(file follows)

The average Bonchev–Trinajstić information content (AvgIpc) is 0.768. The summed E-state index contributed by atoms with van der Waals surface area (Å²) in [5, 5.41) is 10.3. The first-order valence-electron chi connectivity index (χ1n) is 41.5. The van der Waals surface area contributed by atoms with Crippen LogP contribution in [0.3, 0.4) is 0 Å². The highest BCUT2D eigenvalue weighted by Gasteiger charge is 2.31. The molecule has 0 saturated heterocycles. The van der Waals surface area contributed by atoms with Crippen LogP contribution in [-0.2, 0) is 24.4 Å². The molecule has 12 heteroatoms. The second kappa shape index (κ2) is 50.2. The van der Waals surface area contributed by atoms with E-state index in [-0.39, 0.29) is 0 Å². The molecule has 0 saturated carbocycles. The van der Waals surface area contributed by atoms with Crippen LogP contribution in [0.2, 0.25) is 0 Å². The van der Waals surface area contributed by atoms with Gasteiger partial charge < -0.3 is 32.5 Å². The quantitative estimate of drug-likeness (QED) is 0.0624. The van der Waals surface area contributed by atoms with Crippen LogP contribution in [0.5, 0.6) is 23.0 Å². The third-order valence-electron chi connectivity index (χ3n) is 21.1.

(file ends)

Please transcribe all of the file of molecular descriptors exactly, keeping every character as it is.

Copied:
The average Bonchev–Trinajstić information content (AvgIpc) is 0.768. The summed E-state index contributed by atoms with van der Waals surface area (Å²) in [5, 5.41) is 10.3. The first-order valence-electron chi connectivity index (χ1n) is 41.5. The van der Waals surface area contributed by atoms with Crippen LogP contribution in [0.3, 0.4) is 0 Å². The highest BCUT2D eigenvalue weighted by Gasteiger charge is 2.31. The molecule has 0 saturated heterocycles. The van der Waals surface area contributed by atoms with Crippen LogP contribution in [-0.2, 0) is 24.4 Å². The molecule has 12 heteroatoms. The second kappa shape index (κ2) is 50.2. The van der Waals surface area contributed by atoms with E-state index in [-0.39, 0.29) is 0 Å². The molecule has 0 saturated carbocycles. The van der Waals surface area contributed by atoms with Crippen LogP contribution in [0.2, 0.25) is 0 Å². The van der Waals surface area contributed by atoms with Gasteiger partial charge < -0.3 is 32.5 Å². The quantitative estimate of drug-likeness (QED) is 0.0624. The van der Waals surface area contributed by atoms with Crippen LogP contribution in [0.5, 0.6) is 23.0 Å². The third-order valence-electron chi connectivity index (χ3n) is 21.1.